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Guilty until proven innocent by @BloggersRUs

Guilty until proven innocent

by Tom Sullivan

Freedom Caucus leader, Rep. Mark Meadows (R-NC) got a grilling last night on "All In" with Chris Hayes. In the wake of a report that immigration officers snatched a months-old child from the arms of her breastfeeding mother, Meadows and Rep. John Garamendi (D-CA) came on the show to talk about immigrant family separation at the southern border and immigration legislation making its way through the House. Hayes was not accepting the standard talking points without pushback.

Families need to be unified, Meadows said before alleging a 307 percent increase in "fraud" and human trafficking. "Are they families, are they not?" Meadows said. "We've got to get to the bottom of it to make sure families stay together."

Hayes wasn't having it. If non-family families are the concern, a DNA test can resolve that.

But there's a legal way and an illegal way to get here, Meadows replied.

"But wait a second," Hayes interjected. "Asylum is legal."

Meadows conceded the point.

Whether or not immigrants arrive legally or illegally, they shouldn't be separated from their kids, Garamendi argued as Meadows nodded.

But Meadows tried to spin the argument to "legitimate asylum," "real asylum," and argue that some, not the vast majority, "game the system." Again, Hayes pounced.

"What's happening right now, as far as I can understand," Hayes began, "... the prosecution is happening before an asylum review. So my point is ... these people are coming, they are being prosecuted as criminals for entry, their children are being taken away before an asylum review."

"I don't know that I would agree," Meadows said, before glancing at the floor.

Seeking asylum, Garamendi confirmed, is an "international, legal way." They may be cheating, "but that can be adjudicated later."

Finally, Hayes asked Meadows whether separating families is a policy used as a deterrent to people seeking asylum (as White House chief of staff John Kelly has plainly stated). Meadows claimed it is not.

Arguing a policy is not what it plainly is is the Republican tactic in passing legislation requiring photo identity cards for voting. Claiming voter ID bills are drafted to address massive in-person voter fraud investigators cannot find mirrors the rhetoric Meadows used last night. The Trump administration is prosecuting asylum seekers as criminals before gathering evidence that they are. Erect barriers to legal voting because someone might be cheating. (We cannot prove how many or how few.) Punish all families seeking asylum, too, because someone might be faking it. In the tradition of “Kill 'em all, let God sort 'em out,” this is the authoritarian way.

Attorney General Jeff Sessions in a footnote to a June 11 US Citizenship and Immigration Services ruling undercut the lawful claims of tens of thousands seeking shelter in the United States. Asylum requests on the basis of domestic or gang violence "generally" will not meet the "credible fear" standard under law for seeking a hearing before a judge. A spokesman told reporters the ruling will be implemented as soon as possible:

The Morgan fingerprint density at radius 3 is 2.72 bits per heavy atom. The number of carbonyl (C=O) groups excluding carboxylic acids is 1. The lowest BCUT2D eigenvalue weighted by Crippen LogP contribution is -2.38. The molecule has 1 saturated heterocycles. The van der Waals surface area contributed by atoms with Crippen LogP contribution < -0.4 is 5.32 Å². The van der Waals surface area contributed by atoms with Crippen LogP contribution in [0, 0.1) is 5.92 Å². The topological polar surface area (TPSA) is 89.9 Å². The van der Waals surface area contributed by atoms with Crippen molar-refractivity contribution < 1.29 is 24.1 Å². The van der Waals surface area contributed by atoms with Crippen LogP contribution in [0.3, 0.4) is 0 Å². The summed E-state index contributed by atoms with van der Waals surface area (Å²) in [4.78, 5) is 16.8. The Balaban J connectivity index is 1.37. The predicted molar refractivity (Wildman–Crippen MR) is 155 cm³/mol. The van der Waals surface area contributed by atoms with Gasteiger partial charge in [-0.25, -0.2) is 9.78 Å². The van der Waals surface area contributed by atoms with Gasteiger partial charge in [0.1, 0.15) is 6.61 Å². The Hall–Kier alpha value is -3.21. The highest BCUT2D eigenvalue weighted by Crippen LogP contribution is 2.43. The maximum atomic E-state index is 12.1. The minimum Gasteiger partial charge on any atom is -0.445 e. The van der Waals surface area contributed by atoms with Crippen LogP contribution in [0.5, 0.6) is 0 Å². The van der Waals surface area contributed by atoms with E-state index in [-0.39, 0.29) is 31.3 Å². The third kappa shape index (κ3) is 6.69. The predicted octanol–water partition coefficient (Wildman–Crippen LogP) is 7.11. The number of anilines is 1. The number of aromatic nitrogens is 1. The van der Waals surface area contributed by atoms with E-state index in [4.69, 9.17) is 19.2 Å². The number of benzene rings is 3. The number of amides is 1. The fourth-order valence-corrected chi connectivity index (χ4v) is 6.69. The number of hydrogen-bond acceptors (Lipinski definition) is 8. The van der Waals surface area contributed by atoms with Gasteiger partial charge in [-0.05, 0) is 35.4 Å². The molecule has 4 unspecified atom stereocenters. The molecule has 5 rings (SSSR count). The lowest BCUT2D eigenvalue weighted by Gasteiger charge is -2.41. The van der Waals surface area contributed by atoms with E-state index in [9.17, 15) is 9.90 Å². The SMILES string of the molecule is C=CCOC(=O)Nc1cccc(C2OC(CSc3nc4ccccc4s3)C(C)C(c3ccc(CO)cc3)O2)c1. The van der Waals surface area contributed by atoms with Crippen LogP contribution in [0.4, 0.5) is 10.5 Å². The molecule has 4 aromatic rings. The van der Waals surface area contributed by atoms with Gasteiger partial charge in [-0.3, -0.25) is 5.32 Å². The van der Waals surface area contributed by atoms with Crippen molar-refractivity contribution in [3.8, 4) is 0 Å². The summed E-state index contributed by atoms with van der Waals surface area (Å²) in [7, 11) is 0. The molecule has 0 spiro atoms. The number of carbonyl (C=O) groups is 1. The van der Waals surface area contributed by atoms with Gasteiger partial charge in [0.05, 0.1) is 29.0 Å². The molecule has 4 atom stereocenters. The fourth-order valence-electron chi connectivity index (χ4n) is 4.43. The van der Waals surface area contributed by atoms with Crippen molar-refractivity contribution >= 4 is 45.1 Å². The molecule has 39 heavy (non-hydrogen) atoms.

"USCIS is carefully reviewing proposed changes to asylum and credible fear processing whereby every legal means is being considered to protect the integrity of our immigration system from fraudulent claims," he added.

The Trump administration has pointed to the numbers of ultimately unsuccessful claims as evidence of bad faith in the asylum system, and Sessions repeatedly has discussed clearing the way for "legitimate" claims to succeed, though he has not explained how a claim could be known as illegitimate before it is heard.

The credible fear threshold is set to consider that many of the immigrants may speak little English, have little to no legal understanding or education, may fear governmental authorities based on their home countries and may be traumatized from their journey. Roughly 80% of asylum seekers pass that screening, though a smaller share of them eventually achieve asylum.

Changes made to immigration policy post-9/11 have rendered them guilty until proven innocent. This from Quora on September 11, 2015:
While intended to increase coordination and efficiency between agencies, the absorption of all immigration policy execution and enforcement within a single body like the DHS is troubling for a number of reasons. Perhaps most importantly, it fundamentally alters the core American philosophy toward immigration, moving it away from one that is primarily welcoming to one that is largely deflective.

[...]

It’s not hard to see how this re-situating of immigration policymaking has reflected a cultural shift in broader American society. Since 9/11, the visibility of anti-immigrant sentiments has exploded to the extent that it is now a chief campaign platform for Republican presidential hopefuls. This is a major departure from conservative standard-bearers of pre-9/11 America; president Ronald Reagan was identifiably pro-immigration and pro-amnesty, after all.

Guilty until proven innocent is not the American way. Nonetheless, this has been the policy towards immigrants since long before the Trump administration. Yet when we talk about reforming our capricious and cruel immigration policies, no one is talking about reforming that.

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